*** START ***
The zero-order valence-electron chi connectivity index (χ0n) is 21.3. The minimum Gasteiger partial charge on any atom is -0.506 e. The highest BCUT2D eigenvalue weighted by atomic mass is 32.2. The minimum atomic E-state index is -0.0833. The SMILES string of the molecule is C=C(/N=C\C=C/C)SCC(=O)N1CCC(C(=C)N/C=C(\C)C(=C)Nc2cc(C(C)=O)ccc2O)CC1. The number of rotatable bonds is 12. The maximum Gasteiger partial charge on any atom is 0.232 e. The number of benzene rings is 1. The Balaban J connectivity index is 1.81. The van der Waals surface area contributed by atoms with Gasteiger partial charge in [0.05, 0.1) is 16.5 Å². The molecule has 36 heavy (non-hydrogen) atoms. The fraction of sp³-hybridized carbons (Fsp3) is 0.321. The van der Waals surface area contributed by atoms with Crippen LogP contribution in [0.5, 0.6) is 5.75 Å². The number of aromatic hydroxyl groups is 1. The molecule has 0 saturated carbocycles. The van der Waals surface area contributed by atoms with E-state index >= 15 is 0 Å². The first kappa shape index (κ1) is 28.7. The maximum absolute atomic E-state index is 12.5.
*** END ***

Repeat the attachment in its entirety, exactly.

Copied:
The zero-order valence-electron chi connectivity index (χ0n) is 21.3. The minimum Gasteiger partial charge on any atom is -0.506 e. The highest BCUT2D eigenvalue weighted by atomic mass is 32.2. The minimum atomic E-state index is -0.0833. The SMILES string of the molecule is C=C(/N=C\C=C/C)SCC(=O)N1CCC(C(=C)N/C=C(\C)C(=C)Nc2cc(C(C)=O)ccc2O)CC1. The number of rotatable bonds is 12. The maximum Gasteiger partial charge on any atom is 0.232 e. The number of benzene rings is 1. The Balaban J connectivity index is 1.81. The van der Waals surface area contributed by atoms with Gasteiger partial charge in [0.05, 0.1) is 16.5 Å². The molecule has 36 heavy (non-hydrogen) atoms. The fraction of sp³-hybridized carbons (Fsp3) is 0.321. The van der Waals surface area contributed by atoms with Crippen LogP contribution in [0.5, 0.6) is 5.75 Å². The number of aromatic hydroxyl groups is 1. The molecule has 0 saturated carbocycles. The van der Waals surface area contributed by atoms with E-state index >= 15 is 0 Å². The first kappa shape index (κ1) is 28.7. The maximum absolute atomic E-state index is 12.5.